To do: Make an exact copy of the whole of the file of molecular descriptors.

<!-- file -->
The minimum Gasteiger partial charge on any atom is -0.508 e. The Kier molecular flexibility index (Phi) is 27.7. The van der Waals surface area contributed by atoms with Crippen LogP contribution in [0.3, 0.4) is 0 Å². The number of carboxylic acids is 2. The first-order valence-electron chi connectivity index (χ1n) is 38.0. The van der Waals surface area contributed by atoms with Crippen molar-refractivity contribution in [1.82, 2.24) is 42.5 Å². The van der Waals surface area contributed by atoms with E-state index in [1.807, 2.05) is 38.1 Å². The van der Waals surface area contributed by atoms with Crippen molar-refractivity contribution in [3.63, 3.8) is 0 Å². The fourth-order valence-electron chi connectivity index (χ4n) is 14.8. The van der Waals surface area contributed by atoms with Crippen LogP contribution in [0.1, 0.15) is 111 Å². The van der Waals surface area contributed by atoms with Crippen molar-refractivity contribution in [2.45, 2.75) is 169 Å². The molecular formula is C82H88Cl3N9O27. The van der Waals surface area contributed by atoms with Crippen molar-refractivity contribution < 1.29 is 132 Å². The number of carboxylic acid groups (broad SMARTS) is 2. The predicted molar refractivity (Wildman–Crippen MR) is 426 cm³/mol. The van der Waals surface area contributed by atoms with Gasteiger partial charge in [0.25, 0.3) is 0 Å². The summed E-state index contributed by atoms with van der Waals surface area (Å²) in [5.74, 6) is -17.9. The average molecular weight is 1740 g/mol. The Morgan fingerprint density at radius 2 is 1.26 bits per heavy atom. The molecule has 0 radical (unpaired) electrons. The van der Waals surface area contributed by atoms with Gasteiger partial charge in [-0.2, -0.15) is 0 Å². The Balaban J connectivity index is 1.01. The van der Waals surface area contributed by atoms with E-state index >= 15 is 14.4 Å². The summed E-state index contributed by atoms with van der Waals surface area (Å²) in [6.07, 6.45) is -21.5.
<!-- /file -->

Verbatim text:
The minimum Gasteiger partial charge on any atom is -0.508 e. The Kier molecular flexibility index (Phi) is 27.7. The van der Waals surface area contributed by atoms with Crippen LogP contribution in [0.3, 0.4) is 0 Å². The number of carboxylic acids is 2. The first-order valence-electron chi connectivity index (χ1n) is 38.0. The van der Waals surface area contributed by atoms with Crippen molar-refractivity contribution in [1.82, 2.24) is 42.5 Å². The van der Waals surface area contributed by atoms with E-state index in [1.807, 2.05) is 38.1 Å². The van der Waals surface area contributed by atoms with Crippen molar-refractivity contribution in [3.63, 3.8) is 0 Å². The fourth-order valence-electron chi connectivity index (χ4n) is 14.8. The van der Waals surface area contributed by atoms with Crippen LogP contribution in [0.1, 0.15) is 111 Å². The van der Waals surface area contributed by atoms with Crippen molar-refractivity contribution in [2.45, 2.75) is 169 Å². The molecular formula is C82H88Cl3N9O27. The van der Waals surface area contributed by atoms with Crippen molar-refractivity contribution < 1.29 is 132 Å². The number of carboxylic acid groups (broad SMARTS) is 2. The predicted molar refractivity (Wildman–Crippen MR) is 426 cm³/mol. The van der Waals surface area contributed by atoms with Gasteiger partial charge in [0.25, 0.3) is 0 Å². The summed E-state index contributed by atoms with van der Waals surface area (Å²) in [5.74, 6) is -17.9. The average molecular weight is 1740 g/mol. The Morgan fingerprint density at radius 2 is 1.26 bits per heavy atom. The molecule has 0 radical (unpaired) electrons. The van der Waals surface area contributed by atoms with Gasteiger partial charge in [-0.2, -0.15) is 0 Å². The Balaban J connectivity index is 1.01. The van der Waals surface area contributed by atoms with E-state index >= 15 is 14.4 Å². The summed E-state index contributed by atoms with van der Waals surface area (Å²) in [6.07, 6.45) is -21.5.